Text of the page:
(Image Museum), a unique photography gallery, we were privileged to meet the director, Rui Prata, who introduced us to both the fabulous three day photography exhibit last fall, and also Casa do Professor, as well as two other noteworthy restaurants. The names of those two wonderful restaurants elude me, but we found two more in a little square (Largo da Praça Velha)
near the museum: Taverna do Felix
, and Anjo Verde.Anjo Verde
means Green Angel, and it's all vegetarian food that must be cooked by angels! Last fall we enjoyed a memorable lunch of eggplant parmigiana cooked just right. We split an order, and their portions are so generous we still were quite stuffed. I only have one picture to share, but this website can show your more
of the interior, as well has samples of their wonderful food :
Right next door, in the same largo
was a restaurant I'd been intrigued by online while doing research - Taverna do Felix
(Felix's Tavern). I want to place a scene in my book there. These pictures should give some idea of it's distinct ambience, which is both elegant and cosy.
|A great selection of wines. |
|Gray lace on white linen.|
|Combined with Marilyn!|
There was a homey quality to this restaurant, established by all the antiques placed here and there, I suppose, and the soft lighting.
Little tables were also in clusters, here and there. We were among the early guests, but were welcomed in, and "Nina" the owner, explained the wonders of Port to me as she and a warm and friendly waitress named Sandra set things in place: White Port is an appetizer, and red Port is for dessert. (I knew about the red, but not the white, did you?) In the course of the evening, she gave us a sample of each. Here's a video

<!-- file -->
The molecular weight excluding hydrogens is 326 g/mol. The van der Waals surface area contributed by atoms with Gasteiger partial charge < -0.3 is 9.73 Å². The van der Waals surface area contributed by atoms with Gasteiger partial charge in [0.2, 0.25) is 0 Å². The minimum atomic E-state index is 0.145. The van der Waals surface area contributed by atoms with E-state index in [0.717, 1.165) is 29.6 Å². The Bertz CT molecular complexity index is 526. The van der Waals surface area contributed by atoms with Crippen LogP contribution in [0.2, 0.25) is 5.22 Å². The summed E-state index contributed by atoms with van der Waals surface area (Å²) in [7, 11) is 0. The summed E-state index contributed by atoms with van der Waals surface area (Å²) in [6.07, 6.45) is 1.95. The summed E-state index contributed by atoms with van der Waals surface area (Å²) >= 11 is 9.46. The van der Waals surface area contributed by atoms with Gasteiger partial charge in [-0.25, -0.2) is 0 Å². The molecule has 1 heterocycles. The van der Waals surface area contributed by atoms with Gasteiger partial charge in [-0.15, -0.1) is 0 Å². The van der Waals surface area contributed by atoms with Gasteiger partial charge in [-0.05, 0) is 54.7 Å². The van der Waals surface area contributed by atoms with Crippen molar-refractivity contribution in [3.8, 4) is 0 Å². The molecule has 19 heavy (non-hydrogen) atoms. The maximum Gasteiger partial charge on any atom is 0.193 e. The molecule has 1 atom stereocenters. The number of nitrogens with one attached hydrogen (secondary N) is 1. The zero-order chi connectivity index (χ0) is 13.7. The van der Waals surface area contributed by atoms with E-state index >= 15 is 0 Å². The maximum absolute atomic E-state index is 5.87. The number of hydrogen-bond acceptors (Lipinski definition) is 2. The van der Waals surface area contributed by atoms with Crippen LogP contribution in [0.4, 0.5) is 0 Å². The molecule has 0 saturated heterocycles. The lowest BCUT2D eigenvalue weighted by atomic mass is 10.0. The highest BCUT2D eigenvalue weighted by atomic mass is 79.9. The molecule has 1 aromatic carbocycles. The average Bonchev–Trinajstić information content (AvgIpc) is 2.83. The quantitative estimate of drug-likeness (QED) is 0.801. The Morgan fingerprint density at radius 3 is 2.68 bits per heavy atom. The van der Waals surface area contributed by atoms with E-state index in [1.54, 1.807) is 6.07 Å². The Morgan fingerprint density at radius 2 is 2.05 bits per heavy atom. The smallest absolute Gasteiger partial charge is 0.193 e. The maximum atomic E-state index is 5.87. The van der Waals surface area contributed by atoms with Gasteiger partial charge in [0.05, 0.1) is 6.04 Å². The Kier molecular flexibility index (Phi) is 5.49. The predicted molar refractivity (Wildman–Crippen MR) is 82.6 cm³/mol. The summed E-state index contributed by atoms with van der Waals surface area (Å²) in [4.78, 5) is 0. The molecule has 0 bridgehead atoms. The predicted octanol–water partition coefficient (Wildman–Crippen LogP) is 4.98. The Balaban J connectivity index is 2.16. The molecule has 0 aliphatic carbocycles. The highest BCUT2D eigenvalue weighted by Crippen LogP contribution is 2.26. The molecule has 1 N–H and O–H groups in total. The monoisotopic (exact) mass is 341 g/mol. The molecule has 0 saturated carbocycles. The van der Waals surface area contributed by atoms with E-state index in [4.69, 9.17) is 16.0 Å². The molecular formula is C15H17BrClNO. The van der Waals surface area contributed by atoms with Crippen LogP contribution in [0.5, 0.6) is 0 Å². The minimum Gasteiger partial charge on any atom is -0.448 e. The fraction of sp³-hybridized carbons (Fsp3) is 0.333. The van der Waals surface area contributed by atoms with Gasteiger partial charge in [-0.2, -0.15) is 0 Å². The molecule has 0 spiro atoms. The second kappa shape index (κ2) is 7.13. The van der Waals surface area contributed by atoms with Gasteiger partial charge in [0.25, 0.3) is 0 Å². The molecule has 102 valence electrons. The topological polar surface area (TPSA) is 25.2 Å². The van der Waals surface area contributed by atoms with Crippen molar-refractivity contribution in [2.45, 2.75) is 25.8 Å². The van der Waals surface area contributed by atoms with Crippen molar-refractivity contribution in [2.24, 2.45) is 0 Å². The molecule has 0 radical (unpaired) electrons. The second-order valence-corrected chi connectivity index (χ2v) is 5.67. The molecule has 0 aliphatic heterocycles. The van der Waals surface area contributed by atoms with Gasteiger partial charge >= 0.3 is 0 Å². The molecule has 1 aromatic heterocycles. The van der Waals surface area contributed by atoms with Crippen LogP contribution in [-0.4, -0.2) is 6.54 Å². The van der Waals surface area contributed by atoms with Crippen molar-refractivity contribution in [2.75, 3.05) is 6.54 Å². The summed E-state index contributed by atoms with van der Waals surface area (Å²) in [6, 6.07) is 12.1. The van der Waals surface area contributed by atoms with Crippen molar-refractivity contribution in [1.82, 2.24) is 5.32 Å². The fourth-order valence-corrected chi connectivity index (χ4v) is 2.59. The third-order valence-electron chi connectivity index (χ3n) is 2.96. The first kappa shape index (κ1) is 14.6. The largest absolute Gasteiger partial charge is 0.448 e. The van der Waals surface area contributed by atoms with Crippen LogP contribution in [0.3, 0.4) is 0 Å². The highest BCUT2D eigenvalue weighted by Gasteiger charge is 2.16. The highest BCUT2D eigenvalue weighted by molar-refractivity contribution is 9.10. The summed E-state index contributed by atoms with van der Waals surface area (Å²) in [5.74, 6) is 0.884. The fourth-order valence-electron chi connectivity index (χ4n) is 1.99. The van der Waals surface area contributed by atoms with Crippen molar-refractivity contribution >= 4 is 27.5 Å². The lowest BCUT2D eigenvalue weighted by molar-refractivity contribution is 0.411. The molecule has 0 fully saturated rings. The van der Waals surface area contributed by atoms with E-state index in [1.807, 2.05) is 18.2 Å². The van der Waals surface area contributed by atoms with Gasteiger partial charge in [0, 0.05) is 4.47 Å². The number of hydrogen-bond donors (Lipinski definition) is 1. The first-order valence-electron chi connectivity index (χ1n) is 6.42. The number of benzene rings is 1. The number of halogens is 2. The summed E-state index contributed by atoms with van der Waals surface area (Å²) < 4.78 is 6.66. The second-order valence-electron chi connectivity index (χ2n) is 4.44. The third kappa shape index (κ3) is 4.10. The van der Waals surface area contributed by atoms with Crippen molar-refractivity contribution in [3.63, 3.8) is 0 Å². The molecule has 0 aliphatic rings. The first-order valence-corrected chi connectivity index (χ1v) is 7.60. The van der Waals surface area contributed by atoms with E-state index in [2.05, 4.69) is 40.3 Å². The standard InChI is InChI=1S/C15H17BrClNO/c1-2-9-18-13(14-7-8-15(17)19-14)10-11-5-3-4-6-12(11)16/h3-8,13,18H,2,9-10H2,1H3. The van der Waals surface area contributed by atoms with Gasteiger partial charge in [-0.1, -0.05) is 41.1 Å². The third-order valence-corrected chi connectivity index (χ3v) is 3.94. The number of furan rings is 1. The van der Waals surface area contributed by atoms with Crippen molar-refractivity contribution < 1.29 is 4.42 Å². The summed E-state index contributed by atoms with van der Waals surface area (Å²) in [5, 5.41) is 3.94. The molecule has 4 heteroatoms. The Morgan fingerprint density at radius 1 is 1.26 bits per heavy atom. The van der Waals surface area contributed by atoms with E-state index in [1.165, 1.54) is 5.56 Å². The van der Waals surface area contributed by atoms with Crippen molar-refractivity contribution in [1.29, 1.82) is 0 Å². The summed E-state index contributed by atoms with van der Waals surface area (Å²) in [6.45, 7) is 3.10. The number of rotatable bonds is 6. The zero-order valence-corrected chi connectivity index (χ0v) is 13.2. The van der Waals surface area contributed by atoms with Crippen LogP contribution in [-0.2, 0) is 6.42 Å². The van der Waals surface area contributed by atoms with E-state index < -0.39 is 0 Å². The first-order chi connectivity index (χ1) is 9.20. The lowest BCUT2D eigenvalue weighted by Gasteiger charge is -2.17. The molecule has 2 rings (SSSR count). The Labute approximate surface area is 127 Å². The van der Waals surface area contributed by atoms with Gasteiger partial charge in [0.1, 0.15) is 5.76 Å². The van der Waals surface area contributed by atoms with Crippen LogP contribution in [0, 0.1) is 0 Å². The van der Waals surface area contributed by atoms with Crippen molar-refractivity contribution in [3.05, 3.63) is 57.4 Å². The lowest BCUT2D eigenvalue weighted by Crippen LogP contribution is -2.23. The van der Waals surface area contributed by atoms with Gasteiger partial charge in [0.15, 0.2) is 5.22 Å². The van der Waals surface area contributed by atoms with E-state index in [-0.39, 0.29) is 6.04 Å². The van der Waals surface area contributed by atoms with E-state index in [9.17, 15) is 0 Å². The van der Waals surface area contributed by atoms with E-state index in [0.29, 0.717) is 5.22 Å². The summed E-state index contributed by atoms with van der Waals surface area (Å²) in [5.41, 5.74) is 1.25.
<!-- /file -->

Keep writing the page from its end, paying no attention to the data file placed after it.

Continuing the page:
that gives you more information about the restaurant and owner, and you'll encounter the beautiful Portuguese language as well. And here are some photos of the food:
as well as more pics of the restaurant. Our meal was lovely. We do eat fish, and we had broiled sea bass beautifully presented.
Meanwhile, the restaurant had started filling up, and there were couples at various tables from all parts: Netherlands, Belgium . . .
The man from Belgium recommended a hotel to us, and it turned out to be where we were staying: Hotel Senhora a Branca, reflecting the name of the church - Igreja Senhora a Branca - and the name of the square - Largo Senhora a Branca, where the hotel is located. We have stayed there all three trips and will again. It's a comfortable hotel, reasonably priced, with beautiful rooms and a friendly staff. And we made friends with a young intern who has received her Masters in cultural tourism and who took us on a tour of her Braga the last evening we were there. (Thank you, Ines!)
And then there is the mysterious young woman who is always playing her violin on one street or another:
|who is she? |
|Her playing is haunting. |
Next blog will be about the Churches, Gardens, and Museums of Braga. Stay tuned.
Meanwhile, what is the best restaurant meal you've ever had? Do you like to read while you eat? Are you a vegetarian? If so, what kind? (I have learned that there are quite a few classifications.)
This week’s Illustration Friday theme is “red“ and the first thing that popped into my addled brain was ”red herring”. So I thought, hey, I’ll redraw and repost this from a couple of years ago. What the heck, I’m on a roll.
Most mystery novel and film buffs know that a red herring is a plot device used in film noir, murder mysteries and suspense films, to distract the audience away from the more important aspect of the plot. The red herring can sometimes be a character, believed by the audience to be the killer, only to discover later in the film that they are innocent and another character, never even considered is, in fact, the murderer.
Now that you have your twist ending, do you know where the term red herring originated?
Wikipedia tells us: